Kendra Pic

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The fourth alignment of the American party system lasted from 1896-1932, with the election of 1896 considered the critical election. Republican William McKinley’s win, Stonecash and Silina note, “presumably produced a pronounced, abrupt, and enduring shift to the Republican Party… because the Republican win created a political alignment that largely stifled the consideration of certain policy issues for the next 40 years,” (7). Ultimately, realignments usually occur during times of national crisis or conflict, as the electorate is seeking new ways to address issues, especially ones that have yet to be confronted. This search for change was the case, or at least a significant contributing factor, for the fourth realignment in the response to the Panic of 1893. However, the alignment was also inconsistent with other realignment trends, since there were multiple transitions between the political parties during this era.  Each of these elements reflects in contemporary party politics.

With industrialization underway, a significant issue surrounding the 1896 election was that of how the country would navigate this change, with Democratic nominee William Jennings Bryan’s platform resting on improved environments for workers.  This approach resulted in the isolation of urban areas, creating an electoral shift towards the Republicans. Political scientist Robert Saldin, suggests the realignment towards the Republican-driven era, was also heavily influenced by the economic disruption in the late 1800s due to the failure of banking and other economic sectors.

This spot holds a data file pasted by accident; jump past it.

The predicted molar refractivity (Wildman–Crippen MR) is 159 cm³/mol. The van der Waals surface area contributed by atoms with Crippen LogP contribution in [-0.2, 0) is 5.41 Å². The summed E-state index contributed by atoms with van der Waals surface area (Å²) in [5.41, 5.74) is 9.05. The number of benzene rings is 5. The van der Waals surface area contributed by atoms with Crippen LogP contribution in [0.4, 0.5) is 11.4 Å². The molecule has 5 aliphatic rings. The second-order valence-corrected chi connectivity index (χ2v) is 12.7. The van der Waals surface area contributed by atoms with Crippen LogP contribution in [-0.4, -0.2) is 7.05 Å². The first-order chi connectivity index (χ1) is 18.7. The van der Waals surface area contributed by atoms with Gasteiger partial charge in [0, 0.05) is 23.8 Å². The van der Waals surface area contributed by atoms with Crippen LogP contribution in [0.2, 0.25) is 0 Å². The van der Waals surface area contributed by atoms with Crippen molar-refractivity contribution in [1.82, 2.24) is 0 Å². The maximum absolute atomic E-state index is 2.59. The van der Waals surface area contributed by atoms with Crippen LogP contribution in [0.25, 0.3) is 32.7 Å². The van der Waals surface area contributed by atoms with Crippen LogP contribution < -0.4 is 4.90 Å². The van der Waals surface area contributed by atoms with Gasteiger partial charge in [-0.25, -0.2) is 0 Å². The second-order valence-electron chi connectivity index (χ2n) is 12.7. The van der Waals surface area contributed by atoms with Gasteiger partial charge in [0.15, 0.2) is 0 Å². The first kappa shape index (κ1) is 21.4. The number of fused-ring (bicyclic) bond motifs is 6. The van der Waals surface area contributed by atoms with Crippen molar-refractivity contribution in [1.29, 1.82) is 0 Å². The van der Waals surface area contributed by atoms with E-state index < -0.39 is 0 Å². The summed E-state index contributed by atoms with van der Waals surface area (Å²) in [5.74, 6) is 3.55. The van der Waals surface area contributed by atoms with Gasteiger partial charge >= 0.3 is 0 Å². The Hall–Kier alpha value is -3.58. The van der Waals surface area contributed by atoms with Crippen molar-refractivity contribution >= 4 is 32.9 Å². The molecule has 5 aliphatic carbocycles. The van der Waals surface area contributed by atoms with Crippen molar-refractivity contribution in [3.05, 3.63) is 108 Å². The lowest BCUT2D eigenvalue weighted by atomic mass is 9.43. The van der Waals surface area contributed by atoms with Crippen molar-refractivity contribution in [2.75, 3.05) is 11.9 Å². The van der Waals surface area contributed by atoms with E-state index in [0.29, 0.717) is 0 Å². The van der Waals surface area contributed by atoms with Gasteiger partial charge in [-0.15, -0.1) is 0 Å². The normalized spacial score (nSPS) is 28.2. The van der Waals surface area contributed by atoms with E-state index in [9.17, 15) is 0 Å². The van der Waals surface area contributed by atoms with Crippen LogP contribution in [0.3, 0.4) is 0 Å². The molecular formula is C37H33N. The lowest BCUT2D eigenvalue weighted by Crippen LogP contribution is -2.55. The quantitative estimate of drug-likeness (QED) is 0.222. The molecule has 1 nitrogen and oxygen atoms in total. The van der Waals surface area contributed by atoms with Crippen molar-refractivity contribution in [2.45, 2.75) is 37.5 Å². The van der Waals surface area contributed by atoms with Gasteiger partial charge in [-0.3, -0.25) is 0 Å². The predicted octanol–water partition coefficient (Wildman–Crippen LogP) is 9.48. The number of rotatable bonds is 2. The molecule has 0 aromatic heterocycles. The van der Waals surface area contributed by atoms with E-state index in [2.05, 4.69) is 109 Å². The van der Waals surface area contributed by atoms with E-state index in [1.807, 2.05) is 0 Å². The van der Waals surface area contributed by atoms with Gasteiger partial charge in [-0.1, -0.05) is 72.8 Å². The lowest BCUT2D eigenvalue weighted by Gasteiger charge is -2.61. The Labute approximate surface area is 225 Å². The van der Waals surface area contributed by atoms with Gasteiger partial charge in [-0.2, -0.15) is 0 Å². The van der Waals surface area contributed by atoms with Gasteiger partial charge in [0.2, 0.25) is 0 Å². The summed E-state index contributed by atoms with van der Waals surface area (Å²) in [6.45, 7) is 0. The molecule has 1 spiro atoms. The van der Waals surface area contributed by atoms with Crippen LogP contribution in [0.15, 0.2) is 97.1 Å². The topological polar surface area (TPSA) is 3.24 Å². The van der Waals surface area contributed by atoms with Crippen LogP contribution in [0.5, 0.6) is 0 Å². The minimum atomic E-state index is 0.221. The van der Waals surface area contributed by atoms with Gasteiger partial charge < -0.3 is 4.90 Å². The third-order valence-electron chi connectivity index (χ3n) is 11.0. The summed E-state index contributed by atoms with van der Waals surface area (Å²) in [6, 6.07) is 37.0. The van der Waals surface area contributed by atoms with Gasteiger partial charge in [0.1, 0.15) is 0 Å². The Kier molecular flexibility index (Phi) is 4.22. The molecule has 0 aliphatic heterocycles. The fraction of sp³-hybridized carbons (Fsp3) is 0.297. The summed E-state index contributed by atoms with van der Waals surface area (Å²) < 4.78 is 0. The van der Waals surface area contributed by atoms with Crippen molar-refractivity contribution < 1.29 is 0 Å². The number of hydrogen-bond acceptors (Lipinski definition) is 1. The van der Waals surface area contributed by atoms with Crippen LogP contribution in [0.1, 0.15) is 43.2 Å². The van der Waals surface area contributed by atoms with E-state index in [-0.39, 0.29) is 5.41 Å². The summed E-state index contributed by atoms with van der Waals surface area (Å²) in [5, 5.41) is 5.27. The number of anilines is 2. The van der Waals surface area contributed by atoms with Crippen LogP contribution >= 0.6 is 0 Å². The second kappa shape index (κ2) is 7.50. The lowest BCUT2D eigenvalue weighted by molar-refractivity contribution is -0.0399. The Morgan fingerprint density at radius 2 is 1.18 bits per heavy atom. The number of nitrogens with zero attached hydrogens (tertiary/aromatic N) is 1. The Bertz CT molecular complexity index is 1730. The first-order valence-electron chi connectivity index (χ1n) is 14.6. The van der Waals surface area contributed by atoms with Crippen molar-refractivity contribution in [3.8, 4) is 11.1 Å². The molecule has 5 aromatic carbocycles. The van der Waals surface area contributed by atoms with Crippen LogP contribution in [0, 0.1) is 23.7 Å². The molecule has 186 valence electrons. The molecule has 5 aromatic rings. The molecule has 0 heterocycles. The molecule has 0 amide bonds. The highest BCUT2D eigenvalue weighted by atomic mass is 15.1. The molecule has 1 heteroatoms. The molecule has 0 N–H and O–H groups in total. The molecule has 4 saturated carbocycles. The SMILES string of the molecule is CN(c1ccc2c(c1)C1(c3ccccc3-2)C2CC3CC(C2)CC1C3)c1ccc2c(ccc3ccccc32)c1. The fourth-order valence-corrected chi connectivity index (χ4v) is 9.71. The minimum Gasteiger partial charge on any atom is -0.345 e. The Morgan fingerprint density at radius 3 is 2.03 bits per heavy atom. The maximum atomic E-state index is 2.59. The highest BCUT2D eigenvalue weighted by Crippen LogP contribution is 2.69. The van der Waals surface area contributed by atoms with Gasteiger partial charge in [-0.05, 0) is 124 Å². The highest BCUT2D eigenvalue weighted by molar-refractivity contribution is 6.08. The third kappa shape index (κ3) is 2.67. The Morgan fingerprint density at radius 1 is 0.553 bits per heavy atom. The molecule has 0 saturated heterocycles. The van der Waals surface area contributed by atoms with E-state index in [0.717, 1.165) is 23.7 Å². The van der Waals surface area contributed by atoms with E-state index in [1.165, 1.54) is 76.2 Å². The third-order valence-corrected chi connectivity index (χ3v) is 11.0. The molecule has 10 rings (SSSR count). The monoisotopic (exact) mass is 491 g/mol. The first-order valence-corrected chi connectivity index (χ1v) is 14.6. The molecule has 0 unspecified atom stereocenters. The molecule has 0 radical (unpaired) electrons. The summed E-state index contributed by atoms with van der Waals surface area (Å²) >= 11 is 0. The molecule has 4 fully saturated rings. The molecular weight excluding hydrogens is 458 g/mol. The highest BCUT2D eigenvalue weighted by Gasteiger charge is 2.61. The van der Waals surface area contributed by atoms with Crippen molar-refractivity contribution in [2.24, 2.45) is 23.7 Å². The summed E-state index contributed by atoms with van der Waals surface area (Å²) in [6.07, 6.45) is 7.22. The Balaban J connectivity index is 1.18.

Scholar Marjorie Hershey notes that the panic also contributed to internal conflicts within the Democratic Party, namely the low-income white constituents with the less progressive party leaders, looking for further support from their party, which continued to divide the constituents or reduce their vigor for their party identification (152). Prior to 1896, the discussion around the economy persisted around how to regulate industry, workers’ rights, and the class divide. Scholar James Sundquist captures the failed attempts by Democrats to marshal supporters in Dynamics of the Party System (Ch. 7).  While they were not successful in forming their coalition, class struggles were a regular issue with the rise in labor strikes and the creation of the Greenback Party and Populist Party.